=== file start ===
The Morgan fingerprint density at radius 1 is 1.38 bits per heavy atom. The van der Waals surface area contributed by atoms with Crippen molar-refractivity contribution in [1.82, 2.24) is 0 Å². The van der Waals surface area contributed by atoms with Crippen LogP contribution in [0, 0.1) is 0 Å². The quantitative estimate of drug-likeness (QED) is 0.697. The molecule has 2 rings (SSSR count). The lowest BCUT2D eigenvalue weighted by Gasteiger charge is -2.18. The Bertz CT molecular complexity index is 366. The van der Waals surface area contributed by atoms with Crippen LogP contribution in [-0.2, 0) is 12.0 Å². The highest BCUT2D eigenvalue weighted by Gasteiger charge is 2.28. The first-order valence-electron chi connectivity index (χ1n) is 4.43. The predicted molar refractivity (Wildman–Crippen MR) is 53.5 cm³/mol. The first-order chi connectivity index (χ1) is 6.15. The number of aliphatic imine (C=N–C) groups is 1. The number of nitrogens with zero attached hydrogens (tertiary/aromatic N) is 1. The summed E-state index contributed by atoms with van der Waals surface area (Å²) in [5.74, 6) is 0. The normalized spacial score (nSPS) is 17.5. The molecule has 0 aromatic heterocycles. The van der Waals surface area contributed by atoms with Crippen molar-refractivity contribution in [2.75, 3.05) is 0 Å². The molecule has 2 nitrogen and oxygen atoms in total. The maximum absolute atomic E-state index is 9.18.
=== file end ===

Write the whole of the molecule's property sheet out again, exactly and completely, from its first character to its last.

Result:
The Morgan fingerprint density at radius 1 is 1.38 bits per heavy atom. The van der Waals surface area contributed by atoms with Crippen molar-refractivity contribution in [1.82, 2.24) is 0 Å². The van der Waals surface area contributed by atoms with Crippen LogP contribution in [0, 0.1) is 0 Å². The quantitative estimate of drug-likeness (QED) is 0.697. The molecule has 2 rings (SSSR count). The lowest BCUT2D eigenvalue weighted by Gasteiger charge is -2.18. The Bertz CT molecular complexity index is 366. The van der Waals surface area contributed by atoms with Crippen LogP contribution in [-0.2, 0) is 12.0 Å². The highest BCUT2D eigenvalue weighted by Gasteiger charge is 2.28. The first-order valence-electron chi connectivity index (χ1n) is 4.43. The predicted molar refractivity (Wildman–Crippen MR) is 53.5 cm³/mol. The first-order chi connectivity index (χ1) is 6.15. The number of aliphatic imine (C=N–C) groups is 1. The number of nitrogens with zero attached hydrogens (tertiary/aromatic N) is 1. The summed E-state index contributed by atoms with van der Waals surface area (Å²) in [5.74, 6) is 0. The normalized spacial score (nSPS) is 17.5. The molecule has 0 aromatic heterocycles. The van der Waals surface area contributed by atoms with Crippen molar-refractivity contribution in [2.75, 3.05) is 0 Å². The molecule has 2 nitrogen and oxygen atoms in total. The maximum absolute atomic E-state index is 9.18.